As GOP fight continues, turnout numbers lag
March 8th, 2012
11:44 AM ET
10 years ago

As GOP fight continues, turnout numbers lag

(CNN) – Republicans headed into a contentious general election fight with President Barack Obama may be facing an enthusiasm deficit: according to a new analysis, fewer Republicans have turned out for primaries in 2012 than in 2000 and 2008.

The report, released Thursday by the Bipartisan Policy Center, a Washington-based think tank, compiled turnout numbers from thirteen states – six that voted before this week, and seven that voted on Super Tuesday. Of all the states, eight saw turnout numbers fall from 2008. The five states with higher turnouts all held primaries allowing either independents or independents and Democrats to vote in the GOP contest.

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Taken as a whole, 7,846,172 Americans voted out of 68,125,000 eligible citizens, a turnout rate of 11.5%. That's a decrease from the 13.2% rate in the same states in 2008, and the 12.2% turnout rate in 2000.

Curtis Gans, an analyst behind the study, said the numbers reflected an enthusiasm drop for the GOP.

"I think we’ve seen it in the polls and essentially also seen it in the turnout numbers," Gans said. "There are different factions of enthusiasm - more establishment Republicans are enthusiastic about Romney, people on the right enthusiastic about Santorum and Gingrich. But overall the enthusiasm level isn’t what we saw in 2008."

States with the steepest drop in turnout were Virginia, which saw only two of the major candidates qualify for the GOP primary ballot, and Missouri, which held a non-binding primary February 7. Virginia had a turnout rate of 4.6%, a drop of nearly half since 2008. Missouri's turnout rate was 5.6%, down from 13.5% in 2008.

Other states whose turnout rate dropped were Massachusetts (7.8%, down from 10.9% in 2008); Tennessee (11.5%, down from 12.1% in 2008); Georgia (13.2%, down from 15% in 2008); Arizona (10.4%, down from 13.3% in 2008); and Oklahoma (10.5%, down from 12.6% in 2008).

Florida, which held a high-profile contest January 31, saw its turnout drop from 15.4% in 2008 to 12.4% in 2012. The Sunshine State moved up its GOP primary in a bid to gain greater influence over the nominating process, and the bitter fight between Mitt Romney and Newt Gingrich turned the race into a national spectacle.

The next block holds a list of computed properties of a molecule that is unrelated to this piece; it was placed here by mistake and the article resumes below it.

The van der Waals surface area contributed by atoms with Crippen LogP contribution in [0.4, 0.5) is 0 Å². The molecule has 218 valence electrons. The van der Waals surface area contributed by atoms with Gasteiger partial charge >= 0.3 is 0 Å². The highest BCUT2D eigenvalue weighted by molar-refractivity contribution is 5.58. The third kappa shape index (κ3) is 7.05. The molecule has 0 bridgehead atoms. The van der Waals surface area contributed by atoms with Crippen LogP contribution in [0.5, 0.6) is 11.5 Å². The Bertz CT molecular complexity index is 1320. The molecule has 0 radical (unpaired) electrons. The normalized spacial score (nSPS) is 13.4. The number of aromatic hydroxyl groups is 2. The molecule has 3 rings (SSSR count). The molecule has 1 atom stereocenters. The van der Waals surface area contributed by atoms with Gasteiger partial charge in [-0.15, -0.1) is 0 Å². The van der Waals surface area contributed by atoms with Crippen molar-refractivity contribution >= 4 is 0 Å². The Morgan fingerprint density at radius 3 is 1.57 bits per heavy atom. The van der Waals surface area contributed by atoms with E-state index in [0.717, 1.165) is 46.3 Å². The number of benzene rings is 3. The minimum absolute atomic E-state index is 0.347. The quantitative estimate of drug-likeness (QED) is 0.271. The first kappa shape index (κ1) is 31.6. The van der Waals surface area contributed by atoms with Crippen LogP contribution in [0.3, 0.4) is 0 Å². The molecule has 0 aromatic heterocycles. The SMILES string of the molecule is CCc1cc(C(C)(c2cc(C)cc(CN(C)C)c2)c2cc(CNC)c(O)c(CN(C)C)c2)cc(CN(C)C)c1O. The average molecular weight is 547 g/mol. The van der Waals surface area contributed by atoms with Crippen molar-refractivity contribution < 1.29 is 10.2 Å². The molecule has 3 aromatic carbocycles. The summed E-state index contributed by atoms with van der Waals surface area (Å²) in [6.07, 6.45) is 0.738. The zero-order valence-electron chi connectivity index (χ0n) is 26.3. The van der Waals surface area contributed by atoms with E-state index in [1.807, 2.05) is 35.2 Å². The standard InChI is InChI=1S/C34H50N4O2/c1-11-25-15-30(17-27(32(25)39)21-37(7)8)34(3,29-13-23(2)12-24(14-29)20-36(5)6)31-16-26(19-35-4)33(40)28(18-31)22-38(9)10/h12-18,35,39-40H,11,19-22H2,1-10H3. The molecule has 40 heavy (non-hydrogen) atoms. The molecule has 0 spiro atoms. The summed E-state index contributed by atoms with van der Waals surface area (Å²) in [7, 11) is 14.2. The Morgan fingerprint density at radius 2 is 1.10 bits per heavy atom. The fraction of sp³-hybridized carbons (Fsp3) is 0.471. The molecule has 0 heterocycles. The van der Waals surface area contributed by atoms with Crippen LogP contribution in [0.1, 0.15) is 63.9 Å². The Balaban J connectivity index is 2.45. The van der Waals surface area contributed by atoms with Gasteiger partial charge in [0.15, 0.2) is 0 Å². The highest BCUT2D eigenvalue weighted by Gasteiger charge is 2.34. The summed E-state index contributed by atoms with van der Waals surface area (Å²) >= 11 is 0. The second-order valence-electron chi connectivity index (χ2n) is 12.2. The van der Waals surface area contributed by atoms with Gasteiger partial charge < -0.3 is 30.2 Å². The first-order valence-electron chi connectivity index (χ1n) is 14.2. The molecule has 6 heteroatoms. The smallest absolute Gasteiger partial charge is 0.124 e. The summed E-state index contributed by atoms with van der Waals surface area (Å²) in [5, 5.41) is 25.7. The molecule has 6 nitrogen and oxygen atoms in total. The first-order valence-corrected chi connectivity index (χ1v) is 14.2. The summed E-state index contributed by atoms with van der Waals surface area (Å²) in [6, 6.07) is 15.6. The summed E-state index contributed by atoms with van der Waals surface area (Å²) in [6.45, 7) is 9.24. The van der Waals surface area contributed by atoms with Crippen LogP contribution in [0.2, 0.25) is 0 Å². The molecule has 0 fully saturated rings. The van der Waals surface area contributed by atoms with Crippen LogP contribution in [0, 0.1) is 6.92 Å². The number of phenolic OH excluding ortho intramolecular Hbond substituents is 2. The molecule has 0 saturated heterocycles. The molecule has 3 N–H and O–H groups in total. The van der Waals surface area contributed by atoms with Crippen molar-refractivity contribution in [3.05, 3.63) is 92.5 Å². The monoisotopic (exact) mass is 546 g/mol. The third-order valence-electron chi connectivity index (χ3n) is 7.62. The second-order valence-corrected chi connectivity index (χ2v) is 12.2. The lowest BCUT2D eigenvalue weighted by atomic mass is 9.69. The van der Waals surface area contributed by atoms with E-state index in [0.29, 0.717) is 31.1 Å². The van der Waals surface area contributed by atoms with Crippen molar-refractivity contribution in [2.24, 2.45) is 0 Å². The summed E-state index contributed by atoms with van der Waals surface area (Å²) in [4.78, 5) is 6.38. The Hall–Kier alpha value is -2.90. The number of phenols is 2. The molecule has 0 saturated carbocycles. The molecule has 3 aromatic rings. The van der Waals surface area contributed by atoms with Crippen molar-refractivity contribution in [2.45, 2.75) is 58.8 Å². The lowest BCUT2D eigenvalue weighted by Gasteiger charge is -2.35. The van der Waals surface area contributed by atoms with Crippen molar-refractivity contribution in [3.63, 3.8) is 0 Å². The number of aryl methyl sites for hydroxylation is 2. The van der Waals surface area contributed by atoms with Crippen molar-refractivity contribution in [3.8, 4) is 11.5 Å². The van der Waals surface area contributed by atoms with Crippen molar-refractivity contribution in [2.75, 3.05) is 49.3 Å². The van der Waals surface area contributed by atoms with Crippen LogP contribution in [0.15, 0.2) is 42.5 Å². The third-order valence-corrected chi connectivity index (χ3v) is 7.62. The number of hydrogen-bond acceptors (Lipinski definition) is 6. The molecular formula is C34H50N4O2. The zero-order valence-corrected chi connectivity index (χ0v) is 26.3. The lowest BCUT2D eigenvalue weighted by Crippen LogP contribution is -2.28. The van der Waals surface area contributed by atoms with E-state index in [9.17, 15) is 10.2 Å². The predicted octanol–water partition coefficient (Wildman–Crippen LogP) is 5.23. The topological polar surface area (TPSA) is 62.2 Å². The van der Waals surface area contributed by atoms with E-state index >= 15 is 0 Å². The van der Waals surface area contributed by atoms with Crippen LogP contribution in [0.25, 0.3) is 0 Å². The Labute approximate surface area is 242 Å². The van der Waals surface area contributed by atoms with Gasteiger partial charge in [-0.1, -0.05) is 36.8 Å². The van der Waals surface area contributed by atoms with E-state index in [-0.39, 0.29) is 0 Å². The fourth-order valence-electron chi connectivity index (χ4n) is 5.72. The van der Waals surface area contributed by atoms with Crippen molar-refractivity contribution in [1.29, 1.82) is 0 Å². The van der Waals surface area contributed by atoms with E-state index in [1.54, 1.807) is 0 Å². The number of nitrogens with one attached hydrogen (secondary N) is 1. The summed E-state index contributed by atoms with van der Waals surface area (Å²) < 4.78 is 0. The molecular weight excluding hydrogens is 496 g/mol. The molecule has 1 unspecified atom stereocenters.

States with the highest turnout were New Hampshire and South Carolina, both states with long histories of voting in the national spotlight. New Hampshire's first-in-the-nation primary saw 24.5% of eligible voters cast ballots, a higher turnout from 2008 but lower than 2000.

In South Carolina's first-in-the-South contest, 17.3% of eligible voters hit the polls. Like New Hampshire's turnout, that figure was higher than 2008 but lower than 2000.

Other contests that saw higher turnout in 2012 were Tuesday's Ohio primary, which was widely hyped as a key indicator of the 2012 race; Michigan, where the battle between Rick Santorum and Mitt Romney grabbed national headlines; and Vermont, which went for Romney on Super Tuesday. Ohio, Michigan and Vermont had higher turnout in 2012 than 2008, but all three states were down from 2000.

The Bipartisan Policy Center didn't assess turnout figures for caucuses, since figures aren't easily available and sites for precinct caucuses change each cycle.

Also see:

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Obama releases movie trailer a week before campaign film's debut

Cindy McCain defends Palin over HBO film

Filed under: 2012
soundoff (18 Responses)
  1. cali girl

    So I wonder why the voter turnouts are low? Could it be that the voters are just not happy with the selection?

    March 8, 2012 11:52 am at 11:52 am |
  2. vic , nashville ,tn

    Where is the enthusiasm?

    March 8, 2012 12:01 pm at 12:01 pm |
  3. Rudy NYC